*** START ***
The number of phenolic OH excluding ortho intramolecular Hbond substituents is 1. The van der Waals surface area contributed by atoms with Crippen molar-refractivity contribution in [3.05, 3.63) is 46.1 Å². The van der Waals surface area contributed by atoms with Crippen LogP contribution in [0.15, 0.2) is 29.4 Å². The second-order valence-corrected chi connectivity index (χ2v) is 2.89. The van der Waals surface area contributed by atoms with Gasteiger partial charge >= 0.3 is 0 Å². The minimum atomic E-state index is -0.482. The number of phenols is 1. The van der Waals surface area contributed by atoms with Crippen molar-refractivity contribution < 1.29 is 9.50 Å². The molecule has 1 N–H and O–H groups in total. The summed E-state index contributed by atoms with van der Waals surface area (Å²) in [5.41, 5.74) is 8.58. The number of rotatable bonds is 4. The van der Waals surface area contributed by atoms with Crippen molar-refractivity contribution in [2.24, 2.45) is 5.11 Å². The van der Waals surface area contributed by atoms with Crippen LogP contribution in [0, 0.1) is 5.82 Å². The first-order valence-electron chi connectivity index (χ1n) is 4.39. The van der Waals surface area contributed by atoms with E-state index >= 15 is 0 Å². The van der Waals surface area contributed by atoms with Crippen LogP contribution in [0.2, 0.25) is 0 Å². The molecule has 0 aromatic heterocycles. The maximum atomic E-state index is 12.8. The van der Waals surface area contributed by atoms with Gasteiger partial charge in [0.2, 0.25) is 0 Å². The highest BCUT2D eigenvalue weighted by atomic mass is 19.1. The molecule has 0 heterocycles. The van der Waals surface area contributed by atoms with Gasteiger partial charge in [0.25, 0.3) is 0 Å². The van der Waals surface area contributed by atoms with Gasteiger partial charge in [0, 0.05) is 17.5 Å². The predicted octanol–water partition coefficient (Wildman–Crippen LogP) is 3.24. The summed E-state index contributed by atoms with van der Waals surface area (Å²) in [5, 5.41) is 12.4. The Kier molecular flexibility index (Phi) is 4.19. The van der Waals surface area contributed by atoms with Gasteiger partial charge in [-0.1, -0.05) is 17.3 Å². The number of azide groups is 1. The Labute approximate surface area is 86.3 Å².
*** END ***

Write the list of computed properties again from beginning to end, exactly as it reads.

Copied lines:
The number of phenolic OH excluding ortho intramolecular Hbond substituents is 1. The van der Waals surface area contributed by atoms with Crippen molar-refractivity contribution in [3.05, 3.63) is 46.1 Å². The van der Waals surface area contributed by atoms with Crippen LogP contribution in [0.15, 0.2) is 29.4 Å². The second-order valence-corrected chi connectivity index (χ2v) is 2.89. The van der Waals surface area contributed by atoms with Gasteiger partial charge >= 0.3 is 0 Å². The minimum atomic E-state index is -0.482. The number of phenols is 1. The van der Waals surface area contributed by atoms with Crippen molar-refractivity contribution < 1.29 is 9.50 Å². The molecule has 1 N–H and O–H groups in total. The summed E-state index contributed by atoms with van der Waals surface area (Å²) in [5.41, 5.74) is 8.58. The number of rotatable bonds is 4. The van der Waals surface area contributed by atoms with Crippen molar-refractivity contribution in [2.24, 2.45) is 5.11 Å². The van der Waals surface area contributed by atoms with Crippen LogP contribution in [0, 0.1) is 5.82 Å². The first-order valence-electron chi connectivity index (χ1n) is 4.39. The van der Waals surface area contributed by atoms with E-state index >= 15 is 0 Å². The van der Waals surface area contributed by atoms with Crippen LogP contribution in [0.2, 0.25) is 0 Å². The molecule has 0 aromatic heterocycles. The maximum atomic E-state index is 12.8. The van der Waals surface area contributed by atoms with Gasteiger partial charge in [0.2, 0.25) is 0 Å². The highest BCUT2D eigenvalue weighted by atomic mass is 19.1. The molecule has 0 heterocycles. The van der Waals surface area contributed by atoms with Gasteiger partial charge in [0.25, 0.3) is 0 Å². The van der Waals surface area contributed by atoms with Gasteiger partial charge in [0, 0.05) is 17.5 Å². The predicted octanol–water partition coefficient (Wildman–Crippen LogP) is 3.24. The summed E-state index contributed by atoms with van der Waals surface area (Å²) in [5, 5.41) is 12.4. The Kier molecular flexibility index (Phi) is 4.19. The van der Waals surface area contributed by atoms with Gasteiger partial charge in [-0.1, -0.05) is 17.3 Å². The number of azide groups is 1. The Labute approximate surface area is 86.3 Å².